Dragon and Damselflies

“Dragonflies are marvels of aerodynamic engineering. The adult beats its two sets of wings out of phase and can control both frequency and amplitude. The angle of the two sets can be controlled independently, allowing for some astonishing aerial manoeuvres, spectacular hovering and flight in any direction. Dragonflies love the world’s wet places as their nymphs remain aquatic for months or even years.” (quoted from BBC Nature)

There are 40 species of breeding dragon and damselfly in the UK and this is added to by the few migrants which turn up in the summer months. Feeding only on live insects, they consume about 10 – 15% of their own body weight a day. They catch their prey either by hawking (catching insects in midflight in the air) or by gleaning (hovering above vegetation and dropping briefly to snatch insects perched on twigs or leaves). They are most active from June to September and their hawking patrols mean you can sit and watch them coming back and forth – perhaps trying to catch them on camera!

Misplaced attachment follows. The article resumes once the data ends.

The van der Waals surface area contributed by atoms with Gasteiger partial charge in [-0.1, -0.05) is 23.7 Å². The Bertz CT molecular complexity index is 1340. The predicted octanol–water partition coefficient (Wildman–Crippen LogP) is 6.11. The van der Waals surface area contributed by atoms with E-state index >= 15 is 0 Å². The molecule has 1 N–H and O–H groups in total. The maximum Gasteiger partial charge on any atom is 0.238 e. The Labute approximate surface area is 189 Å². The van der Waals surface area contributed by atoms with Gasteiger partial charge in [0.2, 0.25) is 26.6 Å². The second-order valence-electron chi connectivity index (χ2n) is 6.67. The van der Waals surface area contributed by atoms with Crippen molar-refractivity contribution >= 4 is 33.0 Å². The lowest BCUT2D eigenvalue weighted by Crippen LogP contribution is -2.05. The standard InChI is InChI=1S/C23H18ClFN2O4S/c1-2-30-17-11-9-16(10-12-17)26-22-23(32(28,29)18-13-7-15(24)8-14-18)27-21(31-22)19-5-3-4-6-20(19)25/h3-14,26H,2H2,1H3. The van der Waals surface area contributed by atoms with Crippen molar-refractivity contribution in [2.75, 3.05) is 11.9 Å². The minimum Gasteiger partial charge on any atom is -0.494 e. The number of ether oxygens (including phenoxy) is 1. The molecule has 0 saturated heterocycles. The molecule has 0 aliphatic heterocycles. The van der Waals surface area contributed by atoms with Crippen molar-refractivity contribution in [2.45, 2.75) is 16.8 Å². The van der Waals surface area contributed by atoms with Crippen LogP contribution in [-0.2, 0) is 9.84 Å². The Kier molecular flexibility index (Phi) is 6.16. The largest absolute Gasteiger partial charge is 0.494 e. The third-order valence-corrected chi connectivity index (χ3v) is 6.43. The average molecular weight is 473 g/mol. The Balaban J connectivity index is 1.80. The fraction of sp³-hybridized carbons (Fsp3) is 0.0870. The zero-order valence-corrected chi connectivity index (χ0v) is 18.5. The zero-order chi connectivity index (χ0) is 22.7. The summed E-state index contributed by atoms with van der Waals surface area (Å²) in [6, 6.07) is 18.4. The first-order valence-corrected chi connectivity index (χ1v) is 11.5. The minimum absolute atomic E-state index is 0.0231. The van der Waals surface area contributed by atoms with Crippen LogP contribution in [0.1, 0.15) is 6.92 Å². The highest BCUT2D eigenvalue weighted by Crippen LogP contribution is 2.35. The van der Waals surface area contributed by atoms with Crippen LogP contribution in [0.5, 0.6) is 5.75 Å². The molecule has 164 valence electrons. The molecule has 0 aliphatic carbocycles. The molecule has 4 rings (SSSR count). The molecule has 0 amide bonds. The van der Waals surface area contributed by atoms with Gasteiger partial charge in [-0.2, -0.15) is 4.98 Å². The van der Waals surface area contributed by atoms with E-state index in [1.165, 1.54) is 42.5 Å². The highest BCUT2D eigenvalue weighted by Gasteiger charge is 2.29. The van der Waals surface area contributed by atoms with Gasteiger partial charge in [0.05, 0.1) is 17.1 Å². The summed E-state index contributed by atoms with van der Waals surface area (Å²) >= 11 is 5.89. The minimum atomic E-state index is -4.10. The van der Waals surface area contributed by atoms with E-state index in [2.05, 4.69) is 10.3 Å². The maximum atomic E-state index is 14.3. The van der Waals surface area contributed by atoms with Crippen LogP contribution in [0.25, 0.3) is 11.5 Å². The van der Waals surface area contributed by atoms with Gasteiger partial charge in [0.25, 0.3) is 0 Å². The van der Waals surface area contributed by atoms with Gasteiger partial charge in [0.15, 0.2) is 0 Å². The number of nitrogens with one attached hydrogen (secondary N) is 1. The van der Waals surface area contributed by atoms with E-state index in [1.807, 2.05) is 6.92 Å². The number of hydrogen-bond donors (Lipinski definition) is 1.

Dragonfly sex involves an unusual step – the male must transfer the sperm from the tip of his abdomen to the storage reservoir at the base of his abdomen. The female dragonfly is inseminated when her genitalia make contact with the male’s accessory genitalia, not the genitalia at the tip of his abdomen. The shape formed by their bodies when this happens is know as the copulation wheel – there is a photograph of Red-Eyed Damselflies demonstrating this in the Gallery.

The weather since June 2012 has only offered a few days when the dragon and damselflies are out. But there’s still plenty of time and we know, from last year, that there are many more species on the Marina.

 

 

 

 

05. July 2012 by Jo
Categories: Invertebrates | Tags: , | Comments Off on Dragon and Damselflies

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